The idle ramblings of a Jack of some trades, Master of none

Jul 17, 2008

Las Meninas

A few weeks ago, the Google main page had an excerpt from Velázquez's Las Meninas above the  search bar, which was remarked upon at Yossarian Lives. If Google felt inspired by the great painting, how would it have engaged others? A cursory search for Las Meninas - on Google - elicited numerous references. That search sufficed to create this post.

Andrew Graham-Dixon in his superlative series on the Art of Spain described Las Meninas in panegyric terms. Everything in the painting, he said is about transience. The fabrics, the textures, the skin, the hair, the dwarfs, everything is hovering on the brink of disappearance. Some of the figures are so light that if they moved, the scene would disperse, the moment would pass. No matter how powerful one is, the experience is in the end transitory... Spanish power, Spanish might, Spanish glory, it's all come down to these figures. They will pass, they will die. Everything will come to an end.

picasso Others, more optimistic, found the work exalting. Picasso, for instance, studied it acutely, producing forty-four interpretations of it during a brilliant burst of creative output in 1957. His intention was to absorb the qualities of Velázquez's art and demonstrate that he was fully equal to the master, both in execution and in inspiration. In his characteristic cubist style, and in continuation of his study of other greats such as Delacroix and El Greco, he engaged in a dialogue with Velázquez, exploring the survival of the motifs in Las Meninas. In his painting of the Infanta, shown here to the right, he aimed to show the dislocation of her posture - eyes towards her parents, but with her body oriented towards the dwarf. He wanted, in short, to accentuate the dual nature of the little girl's gaze.

Picasso explained 1 to Jaume Sabartés:

If anyone were to copy Las Meninas in complete good faith, and for example got to a certain point - and if I were the copier - would say to myself, and if I just put this a little more to the right or to the left? I would try to do it in my own way, forgetting about Velázquez.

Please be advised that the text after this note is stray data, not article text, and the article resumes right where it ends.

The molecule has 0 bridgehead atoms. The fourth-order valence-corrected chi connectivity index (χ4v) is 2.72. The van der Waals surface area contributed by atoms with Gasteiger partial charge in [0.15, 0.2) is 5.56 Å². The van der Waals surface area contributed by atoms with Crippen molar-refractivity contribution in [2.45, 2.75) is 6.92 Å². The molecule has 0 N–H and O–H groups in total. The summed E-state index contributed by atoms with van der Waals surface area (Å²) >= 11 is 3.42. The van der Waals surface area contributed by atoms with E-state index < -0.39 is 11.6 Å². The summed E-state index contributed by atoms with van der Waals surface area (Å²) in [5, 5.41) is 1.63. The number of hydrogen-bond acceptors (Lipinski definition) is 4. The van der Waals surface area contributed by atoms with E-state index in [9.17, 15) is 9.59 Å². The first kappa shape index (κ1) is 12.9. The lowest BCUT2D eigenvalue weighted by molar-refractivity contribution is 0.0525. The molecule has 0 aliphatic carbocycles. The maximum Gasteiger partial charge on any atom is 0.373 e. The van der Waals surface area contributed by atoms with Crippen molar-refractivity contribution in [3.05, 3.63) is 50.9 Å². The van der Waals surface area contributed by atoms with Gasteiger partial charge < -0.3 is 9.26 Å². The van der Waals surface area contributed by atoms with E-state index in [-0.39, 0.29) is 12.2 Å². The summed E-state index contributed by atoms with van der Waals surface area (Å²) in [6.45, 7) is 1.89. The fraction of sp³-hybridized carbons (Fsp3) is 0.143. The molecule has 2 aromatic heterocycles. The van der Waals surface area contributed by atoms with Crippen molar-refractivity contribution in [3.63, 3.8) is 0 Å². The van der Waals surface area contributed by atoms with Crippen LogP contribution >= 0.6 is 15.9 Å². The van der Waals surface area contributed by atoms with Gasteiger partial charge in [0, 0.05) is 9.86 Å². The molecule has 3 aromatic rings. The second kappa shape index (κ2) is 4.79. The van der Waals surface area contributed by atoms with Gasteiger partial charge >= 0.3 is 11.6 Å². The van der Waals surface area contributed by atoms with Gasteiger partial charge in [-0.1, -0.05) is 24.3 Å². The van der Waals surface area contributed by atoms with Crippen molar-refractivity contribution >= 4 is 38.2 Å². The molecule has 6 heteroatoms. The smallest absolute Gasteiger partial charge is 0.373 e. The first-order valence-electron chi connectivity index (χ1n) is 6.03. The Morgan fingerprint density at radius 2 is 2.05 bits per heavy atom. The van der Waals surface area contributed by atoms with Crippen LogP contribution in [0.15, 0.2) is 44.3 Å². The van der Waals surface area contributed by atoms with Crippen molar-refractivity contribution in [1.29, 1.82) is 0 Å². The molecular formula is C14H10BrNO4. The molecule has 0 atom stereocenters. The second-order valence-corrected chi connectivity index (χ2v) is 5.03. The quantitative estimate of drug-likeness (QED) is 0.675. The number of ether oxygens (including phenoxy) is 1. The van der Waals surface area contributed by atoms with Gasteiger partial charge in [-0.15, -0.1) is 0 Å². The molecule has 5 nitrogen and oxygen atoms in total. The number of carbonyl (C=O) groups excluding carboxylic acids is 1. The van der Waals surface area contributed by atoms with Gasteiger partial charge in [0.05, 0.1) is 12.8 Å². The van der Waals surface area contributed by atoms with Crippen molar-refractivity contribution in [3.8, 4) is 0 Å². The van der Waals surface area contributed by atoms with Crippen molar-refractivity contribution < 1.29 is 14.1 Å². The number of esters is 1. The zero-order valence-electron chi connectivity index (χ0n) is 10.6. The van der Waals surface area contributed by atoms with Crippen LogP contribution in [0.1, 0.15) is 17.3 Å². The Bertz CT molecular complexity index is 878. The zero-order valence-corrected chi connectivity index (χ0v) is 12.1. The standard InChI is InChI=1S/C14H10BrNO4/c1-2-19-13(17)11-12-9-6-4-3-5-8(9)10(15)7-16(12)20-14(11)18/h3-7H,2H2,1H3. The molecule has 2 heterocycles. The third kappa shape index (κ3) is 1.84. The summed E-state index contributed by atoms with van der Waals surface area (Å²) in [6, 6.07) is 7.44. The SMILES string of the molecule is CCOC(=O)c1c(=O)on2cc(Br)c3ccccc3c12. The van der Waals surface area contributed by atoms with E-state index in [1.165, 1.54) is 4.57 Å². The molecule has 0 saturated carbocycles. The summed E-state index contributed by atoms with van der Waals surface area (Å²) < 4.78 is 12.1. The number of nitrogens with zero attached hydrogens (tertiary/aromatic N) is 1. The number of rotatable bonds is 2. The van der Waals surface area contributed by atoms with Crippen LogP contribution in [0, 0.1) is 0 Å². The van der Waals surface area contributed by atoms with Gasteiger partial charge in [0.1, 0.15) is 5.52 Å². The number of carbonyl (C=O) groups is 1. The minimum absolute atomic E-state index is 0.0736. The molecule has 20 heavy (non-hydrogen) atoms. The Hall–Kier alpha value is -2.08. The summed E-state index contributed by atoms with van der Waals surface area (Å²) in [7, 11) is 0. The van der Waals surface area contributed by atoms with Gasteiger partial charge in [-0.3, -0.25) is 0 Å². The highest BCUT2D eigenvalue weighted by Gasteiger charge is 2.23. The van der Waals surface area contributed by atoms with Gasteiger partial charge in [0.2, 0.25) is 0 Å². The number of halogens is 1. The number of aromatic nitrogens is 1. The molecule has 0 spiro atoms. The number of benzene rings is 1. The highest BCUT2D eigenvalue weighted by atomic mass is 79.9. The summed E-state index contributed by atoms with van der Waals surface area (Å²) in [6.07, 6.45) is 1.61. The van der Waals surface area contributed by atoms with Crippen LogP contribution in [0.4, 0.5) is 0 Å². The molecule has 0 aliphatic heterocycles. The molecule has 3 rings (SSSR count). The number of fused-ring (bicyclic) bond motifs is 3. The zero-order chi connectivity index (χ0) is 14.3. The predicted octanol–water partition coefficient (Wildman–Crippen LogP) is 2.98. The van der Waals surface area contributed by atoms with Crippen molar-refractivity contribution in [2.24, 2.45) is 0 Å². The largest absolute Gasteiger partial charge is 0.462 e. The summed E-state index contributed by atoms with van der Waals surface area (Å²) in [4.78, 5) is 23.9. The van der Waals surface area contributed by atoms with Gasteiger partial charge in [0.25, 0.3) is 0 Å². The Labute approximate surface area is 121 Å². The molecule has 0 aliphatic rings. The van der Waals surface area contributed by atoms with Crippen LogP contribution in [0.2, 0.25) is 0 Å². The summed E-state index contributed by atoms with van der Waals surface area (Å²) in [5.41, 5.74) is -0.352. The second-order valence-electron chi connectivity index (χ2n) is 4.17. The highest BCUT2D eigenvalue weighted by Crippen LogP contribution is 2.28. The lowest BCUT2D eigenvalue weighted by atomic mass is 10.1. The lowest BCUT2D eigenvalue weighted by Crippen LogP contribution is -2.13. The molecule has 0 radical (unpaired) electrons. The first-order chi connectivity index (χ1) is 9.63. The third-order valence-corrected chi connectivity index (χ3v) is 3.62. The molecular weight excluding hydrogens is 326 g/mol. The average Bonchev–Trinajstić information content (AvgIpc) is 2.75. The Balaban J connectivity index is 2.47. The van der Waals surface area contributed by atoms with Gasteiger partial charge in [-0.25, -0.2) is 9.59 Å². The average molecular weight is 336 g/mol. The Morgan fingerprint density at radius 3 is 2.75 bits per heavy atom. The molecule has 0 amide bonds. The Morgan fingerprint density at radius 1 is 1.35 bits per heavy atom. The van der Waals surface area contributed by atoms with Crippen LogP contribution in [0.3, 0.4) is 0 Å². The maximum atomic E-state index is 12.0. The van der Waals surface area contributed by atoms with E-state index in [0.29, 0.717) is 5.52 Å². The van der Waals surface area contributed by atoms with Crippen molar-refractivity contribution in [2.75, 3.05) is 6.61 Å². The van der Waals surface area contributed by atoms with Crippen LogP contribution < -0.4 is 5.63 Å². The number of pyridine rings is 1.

Picasso's compatriot, Salvador Dalí,was similarly driven to absorb the picture on various levels. Unlike other Surrealists who disdained the Old Masters, Dalí believed there was much to learn from the works of his predecessors. In one homage,  Portrait of Juan de Pareja, shown to the left here, he depicts the infanta.jpgcourt official from Las Meninas standing at the doorway. Elusive is the profile of de Pareja in the centre of the painting, his moustache and beard forming from the grouping of the Spanish Infanta and her attendants. In other homages, Dalí shows off the colour palette that he attributed to Velázquez, as for instance, this pseudo-holographic vision of the Infanta from 1958. Here he distorts the proportions of the composition to make her bigger and, unlike Picasso, makes the figure of the artist smaller and depicts him from behind at work on a canvas that in its turn represents the Infanta. 2

paolinimeninas In Italy, it is traditional to invite an author after a successful premiere of a play onto the stage with the cry Fuori l'autore! The enigmatic Giulio Paolini plays a pun on this cry with the eponymously titled collage on photograph, seen here. As in Las Meninas, there is a room, an easel, a doorway, but there is also emptiness. The author has vanished as has the mirror that originally reflected the viewers, the Royals. Do we get a sense of the infinite through the open door?

More recently, the German artist Iz Maglow attempted his own elucidation of the sudden moment of suspense thrown into the midst of an otherwise cosy familial scene. When the chamberlain opens the door at the far end of the room, he breaks into a situation of warmth; his advent foreshadows doubt. What will happen next?

If so many artists have borrowed and added to Las Meninas, why not collect their works in one place for the edification of the masses? At the Museu Picasso in Barcelona, running till September 2008, is a remarkable exhibition with exactly this idea in mind. Placed in juxtaposition to the master's work, the artists attempt to interpret from every conceivable angle what Velázquez intended.